As we approach 2009 I can’t help but wonder what the new year will bring for the Marine industry. I recently read an op-ed piece by Thomas Friedman “Time to Reboot America” and while GM has become the poster child for the bailouts, I know that our industry could face a similar fate. It’s time to consider what we must do in order to reboot and get back on track.
Five things that need to change.
1) Customer Support - Customer Support in our industry is just short of pathetic. The #1 reason people get out of boating is problems with boats. Broken parts, boats that don’t work, things that go wrong and no one to fix these items. Its a problem and one that must be proactively resolved. Its not an accident that there is the saying “the two best days of owning a boat are the day you buy it and the day you sell it” . With the number of boats being built over 50′ each year there is no reason that you couldn’t have your own personal technician to support your needs.
2) Difficult operation – Boats are too difficult to operate, maneuver, maintain, etc. How can my car go 15,000 miles without an oil change, yet the boats engine needs one after 50 hours? There is a computer system for the Navigation, Engines, Generators, Monitoring System, Audio/Visual, Alarms, etc. , and none of these systems intelligently communicate with each other in any meaningful way. Why isn’t there one central Operating System for the entire yacht? One that is smart enough to track the maintenance due, order parts needed for it and have them delivered to the next port of call that you have plotted on your Navigation chart.
3) Crew – (really only applies to boats 60′ and over) The #2 reason people get out of yachting is for lack of good, competent crew. There is a shortage in our industry and as the boats get bigger the demand for crew is greater. The training for getting your license is outdated and its a system that needs to be brought up-to-date with current yachting technology. Where is the Ritz Carlton school for yacht crews? One that teaches service, etiquette, hospitality. Where is the training of maintaining, cleaning, and caring for a boat? There should be a world wide recognized school for this profession. One that has the support of all the manufacturers, even sponsored by the manufacturers.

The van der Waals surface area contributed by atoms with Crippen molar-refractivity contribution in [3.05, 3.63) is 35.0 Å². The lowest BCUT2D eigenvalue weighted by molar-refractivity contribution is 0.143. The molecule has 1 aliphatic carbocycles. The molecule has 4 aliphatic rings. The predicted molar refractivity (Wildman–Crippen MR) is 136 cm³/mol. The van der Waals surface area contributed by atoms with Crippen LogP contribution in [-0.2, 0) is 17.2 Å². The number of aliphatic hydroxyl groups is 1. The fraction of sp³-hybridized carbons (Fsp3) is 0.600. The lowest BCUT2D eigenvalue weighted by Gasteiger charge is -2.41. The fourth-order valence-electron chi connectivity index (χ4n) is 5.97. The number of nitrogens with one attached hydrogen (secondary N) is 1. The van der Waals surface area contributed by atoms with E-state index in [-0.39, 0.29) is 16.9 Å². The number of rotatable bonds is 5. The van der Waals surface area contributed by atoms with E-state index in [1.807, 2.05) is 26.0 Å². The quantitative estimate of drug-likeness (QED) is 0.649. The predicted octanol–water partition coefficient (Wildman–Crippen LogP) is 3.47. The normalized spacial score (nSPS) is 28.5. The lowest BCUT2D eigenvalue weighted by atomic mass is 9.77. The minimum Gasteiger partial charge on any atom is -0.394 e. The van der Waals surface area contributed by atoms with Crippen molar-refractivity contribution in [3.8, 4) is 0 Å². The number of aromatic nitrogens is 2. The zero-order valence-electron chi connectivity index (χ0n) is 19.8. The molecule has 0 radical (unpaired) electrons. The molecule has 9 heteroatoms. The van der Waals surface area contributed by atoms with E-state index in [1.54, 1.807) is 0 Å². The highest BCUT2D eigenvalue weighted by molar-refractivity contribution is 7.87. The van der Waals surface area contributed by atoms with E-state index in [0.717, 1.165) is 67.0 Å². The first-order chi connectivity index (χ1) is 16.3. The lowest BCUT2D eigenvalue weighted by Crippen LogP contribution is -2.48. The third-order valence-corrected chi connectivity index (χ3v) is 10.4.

4) Production Costs – For the most part boats are built the same way today as they were in the 50′s. I realize materials have changed as have techniques, but our industry is still very labor intensive . Where is the automation? Where is the breakthrough in material cost reduction? In 1989, a SeaRay 390 retailed for $149,995. Today that same boat would retail for around $350,000, a 58% increase over 20 years. For comparison the Honda Accord in 1989 had a base price of $11,230 while in today that base price is $20,775. That’s a 46% increase. A gallon of milk in 1989 was $2.34. Today it would cost you $4.28, again 46% increase. The irony , is that while the price of a boat has increased so much the Gross Profit Margins have not. I cant speak for every company however I feel very confident in saying that GPM are the same or in most cases lower today than they were in 1989. We must focus on lowering the cost of producing boats or face the realization that we could soon price a product and industry out of existence.
5) Retail Experience – Buying a product that costs hundreds of thousands to millions of dollars should have a retail experience that is commensurate with that. Today we don’t have that. Why not? Where are the knowledgeable salesmen with state-of-the-art showrooms. Where are the websites that have users feedback from their experiences with the products? Where are the magazine articles with head to head shootouts that put one boat up against another in a test to see which one prevails?
Unless the leaders of our industry collectively work together to resolve these issues then we too will face the fate of the US Auto Industry. The only problem is, I’m certain there will be no bailing out our sinking ship.